There were many benefits to staying in my school. First, I got a chance to teach many different subjects. In the six years I was at my school, I taught almost every science course to grades 6-12: living environment, chemistry, earth science, and general science. Second, I got a chance to take on different roles in my school’s community. I became a member of the inquiry team and the School Leadership Team. It allowed me to have a say in the school’s decision making to help improve the school. Finally, I was able to get to know every single student in the school. Building rapport with the students in the school was the best benefit. It allowed me to help manage behavior issues not only in my classroom, but through the hallways as well.

I wound up staying at my school for six years. There were many other benefits to staying as well, such as building strong relationships with everyone in the school community. And, knowing where equipment as supplies are located for fast retrieval! But the most important benefit was witnessing all of your hard work and effort make change over a long period time. While the first year may be difficult, I believe in giving one school a chance for a few years. Become part of the community and you will certainly realize how big a of a difference you can make as a teacher.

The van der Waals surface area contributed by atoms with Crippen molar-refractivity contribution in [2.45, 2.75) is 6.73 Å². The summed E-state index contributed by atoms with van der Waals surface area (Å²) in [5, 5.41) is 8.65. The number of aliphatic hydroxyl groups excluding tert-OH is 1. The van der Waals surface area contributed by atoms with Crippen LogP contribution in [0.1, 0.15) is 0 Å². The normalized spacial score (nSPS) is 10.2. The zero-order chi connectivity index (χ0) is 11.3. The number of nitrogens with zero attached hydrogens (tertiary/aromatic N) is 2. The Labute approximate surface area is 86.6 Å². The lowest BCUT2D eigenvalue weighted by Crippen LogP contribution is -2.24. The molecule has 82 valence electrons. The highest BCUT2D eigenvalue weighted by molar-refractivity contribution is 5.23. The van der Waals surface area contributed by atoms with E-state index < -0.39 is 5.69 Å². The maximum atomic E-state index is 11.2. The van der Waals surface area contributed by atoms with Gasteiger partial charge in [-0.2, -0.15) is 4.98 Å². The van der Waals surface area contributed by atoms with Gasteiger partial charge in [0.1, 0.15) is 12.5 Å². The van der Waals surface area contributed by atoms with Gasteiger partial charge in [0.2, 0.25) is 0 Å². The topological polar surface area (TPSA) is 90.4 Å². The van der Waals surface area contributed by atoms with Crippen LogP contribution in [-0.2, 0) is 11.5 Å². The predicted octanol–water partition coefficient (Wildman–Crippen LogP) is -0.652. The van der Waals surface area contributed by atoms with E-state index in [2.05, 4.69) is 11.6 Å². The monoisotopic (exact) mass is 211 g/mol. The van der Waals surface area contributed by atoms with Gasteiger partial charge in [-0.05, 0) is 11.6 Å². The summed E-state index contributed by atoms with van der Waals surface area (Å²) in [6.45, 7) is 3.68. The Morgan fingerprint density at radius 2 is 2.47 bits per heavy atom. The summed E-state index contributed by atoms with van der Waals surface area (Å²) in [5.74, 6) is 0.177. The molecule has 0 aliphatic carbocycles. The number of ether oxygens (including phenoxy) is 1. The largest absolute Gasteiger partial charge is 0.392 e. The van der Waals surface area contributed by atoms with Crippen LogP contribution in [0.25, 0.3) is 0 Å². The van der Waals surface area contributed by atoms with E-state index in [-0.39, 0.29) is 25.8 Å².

Jesse, A New York City Teaching Fellow

The 5 things I Learned as a Teacher

Being a teacher is to enter into a career with the highest highs and the lowest lows. When you witness your students grow over the course of one year, it can be inspiring and rewarding. But, it can also be heart wrenching to see a student struggle or fail despite your best efforts. But being a teacher isn’t only about your students growing- you wind up seeing a lot of personal growth as well. Here are five things that I learned from being a teacher:

1. Students learn best from hands on activities. One of the most important lessons you may learn as a teacher is that students will not learn if you simply stand in front of the board and speak to them. “Chalk and talk” as this is usually called. The tough part is, most people imagine a classroom this way. I bet if you did a Google image search for “teacher”, you’d see hundreds of images with teachers in front of a classroom! In reality, students learn best when they are doing something. Doing the talking, doing the problems, doing the lab experiment.

2. A student’s growth happens inside and outside of the classroom. Don’t forget that our students are learning outside of the classroom as well. Sure, not all of them are watching the Nature show or even the nightly news. But they are having experiences outside of the classroom. How can you tap into those experiences to get them interested in your content? That’s a question that teachers constantly ask themselves.